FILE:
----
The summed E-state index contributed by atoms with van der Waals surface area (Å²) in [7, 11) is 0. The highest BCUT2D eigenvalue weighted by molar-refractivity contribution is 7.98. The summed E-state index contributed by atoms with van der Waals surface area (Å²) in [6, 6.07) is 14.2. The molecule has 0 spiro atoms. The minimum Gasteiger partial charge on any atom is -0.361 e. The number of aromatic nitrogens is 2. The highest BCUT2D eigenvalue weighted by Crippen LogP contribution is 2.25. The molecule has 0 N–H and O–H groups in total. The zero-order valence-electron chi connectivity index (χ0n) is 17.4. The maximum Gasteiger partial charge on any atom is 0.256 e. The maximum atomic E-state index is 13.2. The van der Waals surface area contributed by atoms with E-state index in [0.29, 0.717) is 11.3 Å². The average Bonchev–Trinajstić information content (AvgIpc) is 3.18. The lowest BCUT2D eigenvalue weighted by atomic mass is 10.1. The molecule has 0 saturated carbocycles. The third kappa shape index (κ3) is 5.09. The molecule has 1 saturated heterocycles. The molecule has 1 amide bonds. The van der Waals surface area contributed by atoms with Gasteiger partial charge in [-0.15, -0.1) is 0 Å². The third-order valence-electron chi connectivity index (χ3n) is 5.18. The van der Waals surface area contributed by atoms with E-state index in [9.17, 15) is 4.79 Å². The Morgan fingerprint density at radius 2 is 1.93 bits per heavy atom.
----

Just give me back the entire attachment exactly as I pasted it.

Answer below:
The summed E-state index contributed by atoms with van der Waals surface area (Å²) in [7, 11) is 0. The highest BCUT2D eigenvalue weighted by molar-refractivity contribution is 7.98. The summed E-state index contributed by atoms with van der Waals surface area (Å²) in [6, 6.07) is 14.2. The molecule has 0 spiro atoms. The minimum Gasteiger partial charge on any atom is -0.361 e. The number of aromatic nitrogens is 2. The highest BCUT2D eigenvalue weighted by Crippen LogP contribution is 2.25. The molecule has 0 N–H and O–H groups in total. The zero-order valence-electron chi connectivity index (χ0n) is 17.4. The maximum Gasteiger partial charge on any atom is 0.256 e. The maximum atomic E-state index is 13.2. The van der Waals surface area contributed by atoms with E-state index in [0.29, 0.717) is 11.3 Å². The average Bonchev–Trinajstić information content (AvgIpc) is 3.18. The lowest BCUT2D eigenvalue weighted by atomic mass is 10.1. The molecule has 0 saturated carbocycles. The third kappa shape index (κ3) is 5.09. The molecule has 1 saturated heterocycles. The molecule has 1 amide bonds. The van der Waals surface area contributed by atoms with Gasteiger partial charge in [-0.15, -0.1) is 0 Å². The third-order valence-electron chi connectivity index (χ3n) is 5.18. The van der Waals surface area contributed by atoms with E-state index in [9.17, 15) is 4.79 Å². The Morgan fingerprint density at radius 2 is 1.93 bits per heavy atom.